10. Upon arrival of the vessel at Philadelphia, plaintiff was furnished with a medical certificate and sent to the United States Public Health Service for examination and treatment on complaints of pain in the left shoulder, left side and abdomen. After examination and treatment, including x-ray, he was pronounced fit for duty and sent back to the ship. Out-patient care was furnished plaintiff by the United States Public Health Service at Philadelphia, from November 30, 1949 to December 6, 1949.

 11. Early on the morning of December 2, 1949, when the ship was preparing to sail from the Port of Philadelphia to Antwerp, Belgium, plaintiff failed to turn to and perform his duties in securing the ship for sea. Plaintiff at that time complained of feeling ill and unable to work. The Master recommended that he leave the ship, which plaintiff refused to do, and the Master thereupon ordered plaintiff removed from the ship and his employment terminated because of physical disability. Plaintiff left the ship 'under protest'.

 12. Thereafter, treatment and examination at the United States Public Health Service in Philadelphia revealed, through chest x-ray, lung congestion and lesions with a diagnosis of pulmonary tuberculosis, and on December 6, 1949 plaintiff was transferred to the Marine Hospital at Stapleton, L.I.

 13. Plaintiff at the time of his entry into the hospital and up to the present time has suffered from a moderately advanced case of pulmonary tuberculosis.

 14. Defendants furnished plaintiff at all times between September 6, 1949 and December 2, 1949 with a safe place to perform his duties.

 15. Defendants furnished plaintiff a safe and seaworthy vessel and appurtenances at all times between September 6, 1949 and December 2, 1949.

 16. Defendants at all times between September 6, 1949 and December 2, 1949 provided plaintiff with proper and adequate medical care, attention and maintenance for the alleviation and cure of plaintiff's illness.

 17. The Master of defendants' vessel in denying plaintiff's request to be put ashore off Key West, Florida, did not act in a negligent or imprudent manner.

 18. The defendants were not negligent.

 19. The pulmonary tuberculosis from which plaintiff is presently suffering was not caused by or aggravated and activated by any condition of unseaworthiness of the vessel or any act of negligence on the part of the defendants, its officers of the vessel or members of the crew.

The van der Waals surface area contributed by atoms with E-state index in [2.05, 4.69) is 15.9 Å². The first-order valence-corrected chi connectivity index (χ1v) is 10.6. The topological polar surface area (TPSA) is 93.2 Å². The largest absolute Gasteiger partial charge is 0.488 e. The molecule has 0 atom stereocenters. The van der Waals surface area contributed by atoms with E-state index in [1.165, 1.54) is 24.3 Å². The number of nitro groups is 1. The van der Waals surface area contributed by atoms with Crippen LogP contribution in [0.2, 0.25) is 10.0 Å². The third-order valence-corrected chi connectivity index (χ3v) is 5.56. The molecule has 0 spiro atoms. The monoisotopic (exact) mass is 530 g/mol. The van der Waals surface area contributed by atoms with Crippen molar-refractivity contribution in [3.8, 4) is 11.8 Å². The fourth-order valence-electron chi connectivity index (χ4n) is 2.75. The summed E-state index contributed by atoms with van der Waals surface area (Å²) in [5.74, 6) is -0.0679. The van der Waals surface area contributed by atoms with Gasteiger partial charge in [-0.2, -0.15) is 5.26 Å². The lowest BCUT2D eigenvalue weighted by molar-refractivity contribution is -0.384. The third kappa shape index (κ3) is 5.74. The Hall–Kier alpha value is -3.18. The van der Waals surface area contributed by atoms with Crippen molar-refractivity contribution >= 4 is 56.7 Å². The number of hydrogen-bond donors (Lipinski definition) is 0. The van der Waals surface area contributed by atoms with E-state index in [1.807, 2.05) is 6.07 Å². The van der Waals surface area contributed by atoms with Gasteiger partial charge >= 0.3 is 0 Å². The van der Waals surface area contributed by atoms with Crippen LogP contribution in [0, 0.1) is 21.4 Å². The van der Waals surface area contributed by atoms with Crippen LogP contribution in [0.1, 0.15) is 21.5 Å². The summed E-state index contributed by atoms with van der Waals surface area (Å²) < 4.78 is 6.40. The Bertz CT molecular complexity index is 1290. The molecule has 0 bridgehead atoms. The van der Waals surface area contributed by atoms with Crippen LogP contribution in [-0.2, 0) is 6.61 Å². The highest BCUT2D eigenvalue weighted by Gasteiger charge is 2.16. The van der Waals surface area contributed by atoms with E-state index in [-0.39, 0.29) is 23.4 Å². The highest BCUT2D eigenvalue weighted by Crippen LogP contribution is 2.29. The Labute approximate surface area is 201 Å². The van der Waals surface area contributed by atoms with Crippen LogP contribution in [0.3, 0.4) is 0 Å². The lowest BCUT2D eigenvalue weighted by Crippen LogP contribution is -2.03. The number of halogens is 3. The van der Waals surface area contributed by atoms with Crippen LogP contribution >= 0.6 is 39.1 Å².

Discussion.

 This case involved very simple fact issues. Plaintiff had, as in any civil case, the burden of establishing his claim by a preponderance of the evidence. In order to do so in this case he had two substantial hurdles to overcome. First, he had to prove to the satisfaction of the Court the damp and cold condition of his living quarters and, second, that living in such damp and cold quarters for the period of time claimed would either cause his tubercular condition or aggravate and activate a preexisting dormant tubercular condition. As indicated in the findings of fact set forth above, plaintiff failed to get over the first hurdle. Had he done so, he would still have stubbed his toe on the second. Medical testimony was conflicting on the question of the effect of damp and cold living quarters in bringing about the condition from which the plaintiff is presently suffering. Plaintiff had the burden of establishing causal connection, and he failed to do so. The medical evidence adduced by the defendants convinced me that even assuming the truth of plaintiff's allegations of damp and cold quarters, it was not a causative factor in bringing about his condition. Because of plaintiff's serious condition, this case appeals very strongly to the sympathy of the Court. However, the facts must be determined from the record before me and they fail to establish defendants' liability.

 Conclusions of Law.

 1. The vessel 'Andrew A. Humphreys' was seaworthy.

 2. The defendants by their officers, agents and members of the crew were not negligent.

 3. The defendants by their officers, agents and members of the crew rendered the plaintiff proper medical assistance.

 4. The plaintiff's tubercular condition did not result from any unseaworthiness of the 'Andrew A. Humphreys', nor the negligence of the defendants.

 5. The Master of the 'Andrew A. Humphreys' was not negligent in denying plaintiff's request to be put ashore at Key West.

 6. Defendants are entitled to judgment in their favor.

19510525

© 1992-2004 VersusLaw Inc.